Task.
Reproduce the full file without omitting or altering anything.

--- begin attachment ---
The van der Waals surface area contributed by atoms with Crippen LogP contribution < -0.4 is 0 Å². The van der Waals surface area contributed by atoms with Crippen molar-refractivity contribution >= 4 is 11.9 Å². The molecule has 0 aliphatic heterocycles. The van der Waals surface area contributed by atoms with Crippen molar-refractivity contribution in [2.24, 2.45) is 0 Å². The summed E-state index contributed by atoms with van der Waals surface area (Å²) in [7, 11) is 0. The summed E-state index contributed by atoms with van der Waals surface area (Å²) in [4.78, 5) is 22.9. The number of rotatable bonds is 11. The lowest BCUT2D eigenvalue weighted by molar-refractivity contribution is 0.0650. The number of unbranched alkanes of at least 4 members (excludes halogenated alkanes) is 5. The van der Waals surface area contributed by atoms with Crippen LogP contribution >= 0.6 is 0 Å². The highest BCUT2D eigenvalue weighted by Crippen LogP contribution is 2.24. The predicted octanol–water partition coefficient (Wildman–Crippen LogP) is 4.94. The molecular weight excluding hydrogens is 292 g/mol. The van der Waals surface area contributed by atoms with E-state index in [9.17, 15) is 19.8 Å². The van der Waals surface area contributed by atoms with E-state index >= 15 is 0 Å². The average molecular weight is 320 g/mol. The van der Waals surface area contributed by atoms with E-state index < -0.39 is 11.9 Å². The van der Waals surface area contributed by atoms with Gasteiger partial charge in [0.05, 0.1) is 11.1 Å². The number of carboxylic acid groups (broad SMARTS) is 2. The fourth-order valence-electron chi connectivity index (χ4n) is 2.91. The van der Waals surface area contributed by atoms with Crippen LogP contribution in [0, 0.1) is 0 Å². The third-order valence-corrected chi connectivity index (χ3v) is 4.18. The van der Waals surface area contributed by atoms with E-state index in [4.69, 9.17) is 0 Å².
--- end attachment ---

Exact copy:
The van der Waals surface area contributed by atoms with Crippen LogP contribution < -0.4 is 0 Å². The van der Waals surface area contributed by atoms with Crippen molar-refractivity contribution >= 4 is 11.9 Å². The molecule has 0 aliphatic heterocycles. The van der Waals surface area contributed by atoms with Crippen molar-refractivity contribution in [2.24, 2.45) is 0 Å². The summed E-state index contributed by atoms with van der Waals surface area (Å²) in [7, 11) is 0. The summed E-state index contributed by atoms with van der Waals surface area (Å²) in [4.78, 5) is 22.9. The number of rotatable bonds is 11. The lowest BCUT2D eigenvalue weighted by molar-refractivity contribution is 0.0650. The number of unbranched alkanes of at least 4 members (excludes halogenated alkanes) is 5. The van der Waals surface area contributed by atoms with Crippen LogP contribution >= 0.6 is 0 Å². The highest BCUT2D eigenvalue weighted by Crippen LogP contribution is 2.24. The predicted octanol–water partition coefficient (Wildman–Crippen LogP) is 4.94. The molecular weight excluding hydrogens is 292 g/mol. The van der Waals surface area contributed by atoms with E-state index in [9.17, 15) is 19.8 Å². The van der Waals surface area contributed by atoms with E-state index >= 15 is 0 Å². The average molecular weight is 320 g/mol. The van der Waals surface area contributed by atoms with E-state index < -0.39 is 11.9 Å². The van der Waals surface area contributed by atoms with Gasteiger partial charge in [0.05, 0.1) is 11.1 Å². The number of carboxylic acid groups (broad SMARTS) is 2. The fourth-order valence-electron chi connectivity index (χ4n) is 2.91. The van der Waals surface area contributed by atoms with Crippen LogP contribution in [0, 0.1) is 0 Å². The third-order valence-corrected chi connectivity index (χ3v) is 4.18. The van der Waals surface area contributed by atoms with E-state index in [4.69, 9.17) is 0 Å².